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Clinton decides on military steps to thwart serbs Christopher off to Europe to seek support of allies


WASHINGTON -- President Clinton decided yesterday to tak military action with U.S. allies against Bosnian Serbs, who are considered the main aggressors in a war that has left tens of thousands dead.

Secretary of State Warren M. Christopher, who left last night to develop strategy with European and Russian leaders, warned the Serbs in Bosnia-Herzegovina that the "clock is ticking" unless they take immediate action toward peace.

The decision deeply embroiled Mr. Clinton and the United States for the first time in a war that was under way for nine months before Mr. Clinton took office and is rooted in centuries of ethnic turmoil in the Balkans, a flash point for previous conflicts, including World War I.

In arriving at a military plan, Mr. Clinton launched a strategy similar to the one adopted by former President George Bush in the Persian Gulf crisis of working to build a U.S.-led coalition.

This means European allies will hear the plans before the administration tells the American public, already divided and wary about military intervention in the Balkans.

"The president has just completed a meeting with his principal national security advisers. At this meeting the president decided on the direction that he believes the United States and the international community should now take in this situation. This direction involves a number of specific recommendations, including military steps," Mr. Christopher said.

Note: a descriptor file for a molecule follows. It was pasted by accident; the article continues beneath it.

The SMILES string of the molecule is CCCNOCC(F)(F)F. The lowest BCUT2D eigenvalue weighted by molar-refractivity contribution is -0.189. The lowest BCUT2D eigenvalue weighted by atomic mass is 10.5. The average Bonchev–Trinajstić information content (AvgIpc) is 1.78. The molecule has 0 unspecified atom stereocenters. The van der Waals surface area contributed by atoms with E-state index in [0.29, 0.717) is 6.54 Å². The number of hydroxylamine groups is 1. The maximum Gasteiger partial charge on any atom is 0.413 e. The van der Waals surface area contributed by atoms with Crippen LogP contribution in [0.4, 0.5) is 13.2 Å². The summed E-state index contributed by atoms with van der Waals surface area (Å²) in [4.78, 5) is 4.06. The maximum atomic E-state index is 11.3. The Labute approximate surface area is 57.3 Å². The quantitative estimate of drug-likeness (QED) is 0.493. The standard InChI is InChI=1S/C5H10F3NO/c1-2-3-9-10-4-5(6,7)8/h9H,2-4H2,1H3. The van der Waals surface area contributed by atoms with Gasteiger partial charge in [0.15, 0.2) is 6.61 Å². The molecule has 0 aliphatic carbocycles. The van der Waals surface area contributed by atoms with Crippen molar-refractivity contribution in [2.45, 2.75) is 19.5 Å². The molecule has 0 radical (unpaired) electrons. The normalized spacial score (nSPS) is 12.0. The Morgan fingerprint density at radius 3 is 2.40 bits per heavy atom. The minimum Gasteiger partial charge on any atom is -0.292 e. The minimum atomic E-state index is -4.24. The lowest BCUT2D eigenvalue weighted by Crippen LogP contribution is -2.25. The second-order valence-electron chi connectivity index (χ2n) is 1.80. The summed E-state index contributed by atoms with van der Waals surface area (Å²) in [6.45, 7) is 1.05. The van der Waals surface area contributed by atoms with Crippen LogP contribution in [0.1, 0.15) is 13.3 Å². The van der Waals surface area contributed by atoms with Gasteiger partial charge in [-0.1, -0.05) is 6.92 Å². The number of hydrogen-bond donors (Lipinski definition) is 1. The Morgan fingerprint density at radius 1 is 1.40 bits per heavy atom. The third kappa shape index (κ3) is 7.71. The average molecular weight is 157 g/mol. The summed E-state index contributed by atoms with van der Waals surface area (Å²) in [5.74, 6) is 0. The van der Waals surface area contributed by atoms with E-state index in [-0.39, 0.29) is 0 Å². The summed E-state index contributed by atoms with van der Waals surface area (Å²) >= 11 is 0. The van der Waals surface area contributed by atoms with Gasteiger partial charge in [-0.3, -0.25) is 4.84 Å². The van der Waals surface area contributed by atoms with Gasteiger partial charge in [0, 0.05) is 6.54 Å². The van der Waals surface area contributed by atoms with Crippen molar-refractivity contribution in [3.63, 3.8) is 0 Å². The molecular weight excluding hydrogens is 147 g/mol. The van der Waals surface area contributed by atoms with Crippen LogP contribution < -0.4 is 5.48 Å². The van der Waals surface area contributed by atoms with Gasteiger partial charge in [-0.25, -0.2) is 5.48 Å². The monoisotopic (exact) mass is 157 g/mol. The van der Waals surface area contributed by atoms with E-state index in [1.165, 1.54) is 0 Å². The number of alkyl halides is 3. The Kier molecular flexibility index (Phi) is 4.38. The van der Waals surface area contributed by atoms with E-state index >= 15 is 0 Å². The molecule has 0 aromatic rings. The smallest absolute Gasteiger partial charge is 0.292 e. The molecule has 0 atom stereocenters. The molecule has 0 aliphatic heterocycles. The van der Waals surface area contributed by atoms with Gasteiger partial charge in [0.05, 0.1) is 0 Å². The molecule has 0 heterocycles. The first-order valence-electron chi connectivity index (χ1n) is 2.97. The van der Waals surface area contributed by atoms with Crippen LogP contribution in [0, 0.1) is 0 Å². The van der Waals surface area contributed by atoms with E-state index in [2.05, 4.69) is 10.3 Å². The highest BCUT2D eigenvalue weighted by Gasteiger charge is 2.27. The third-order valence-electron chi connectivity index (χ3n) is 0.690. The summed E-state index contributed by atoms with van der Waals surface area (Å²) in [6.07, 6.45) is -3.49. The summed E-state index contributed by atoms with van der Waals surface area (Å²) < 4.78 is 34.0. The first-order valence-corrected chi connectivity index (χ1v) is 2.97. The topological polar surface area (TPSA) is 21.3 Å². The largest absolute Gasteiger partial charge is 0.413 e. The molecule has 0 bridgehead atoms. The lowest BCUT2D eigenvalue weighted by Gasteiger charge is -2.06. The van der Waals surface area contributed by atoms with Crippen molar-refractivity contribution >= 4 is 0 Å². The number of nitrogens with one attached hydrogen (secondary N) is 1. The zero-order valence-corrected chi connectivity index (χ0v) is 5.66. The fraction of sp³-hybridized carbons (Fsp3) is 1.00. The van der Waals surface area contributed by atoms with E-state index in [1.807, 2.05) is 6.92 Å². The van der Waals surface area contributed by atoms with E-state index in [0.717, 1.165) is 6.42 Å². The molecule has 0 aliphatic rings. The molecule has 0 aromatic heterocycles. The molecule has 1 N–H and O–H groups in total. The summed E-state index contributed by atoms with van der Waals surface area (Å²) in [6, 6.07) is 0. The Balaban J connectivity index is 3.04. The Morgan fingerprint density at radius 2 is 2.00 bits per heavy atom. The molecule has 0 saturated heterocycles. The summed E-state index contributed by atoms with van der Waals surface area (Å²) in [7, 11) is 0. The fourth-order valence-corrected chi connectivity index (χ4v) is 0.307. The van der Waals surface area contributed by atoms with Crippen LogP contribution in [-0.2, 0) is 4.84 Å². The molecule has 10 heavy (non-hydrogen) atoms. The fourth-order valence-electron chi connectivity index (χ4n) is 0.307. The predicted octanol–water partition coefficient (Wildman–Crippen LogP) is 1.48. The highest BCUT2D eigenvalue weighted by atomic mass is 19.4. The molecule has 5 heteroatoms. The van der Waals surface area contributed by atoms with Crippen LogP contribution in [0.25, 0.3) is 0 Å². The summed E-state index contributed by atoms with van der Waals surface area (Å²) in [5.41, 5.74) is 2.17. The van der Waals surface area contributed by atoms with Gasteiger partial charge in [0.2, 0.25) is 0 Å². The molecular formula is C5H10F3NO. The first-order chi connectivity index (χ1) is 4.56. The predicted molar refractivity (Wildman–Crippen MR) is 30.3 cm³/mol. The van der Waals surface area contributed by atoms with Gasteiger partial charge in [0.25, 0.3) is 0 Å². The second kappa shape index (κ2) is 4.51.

The meeting had explored the additional actions with an aim to "respond to the violence, stop the aggression and contain the conflict," he said.

The Bosnian Serbs have waged a campaign of "ethnic cleansing," hoping to link up with Serbia, the dominant state left in Yugoslavia. The yearlong ethnic war, which began after Bosnia's Muslims and Croats seceded from Yugoslavia, has left more than 130,000 people dead or missing in the most savage fighting in Europe since World War II.

Mr. Christopher, briefing reporters at the White House, refused to discuss specifics of military plans, widely believed to include air strikes against Serbian supply lines and positions and a lifting of the arms embargo that has kept Bosnian Muslims outgunned.

The secretary said Mr. Clinton had ruled out deploying "large numbers" of U.S. ground troops except to enforce terms of an agreement freely arrived at by Muslims, Croats and Serbs in former Yugoslav republics.

The final four-hour meeting yesterday climaxed more than two weeks of intense debate within the administration and on Capitol Hill about a new course of action in the Balkans to replace a failed U.S.-backed diplomatic strategy.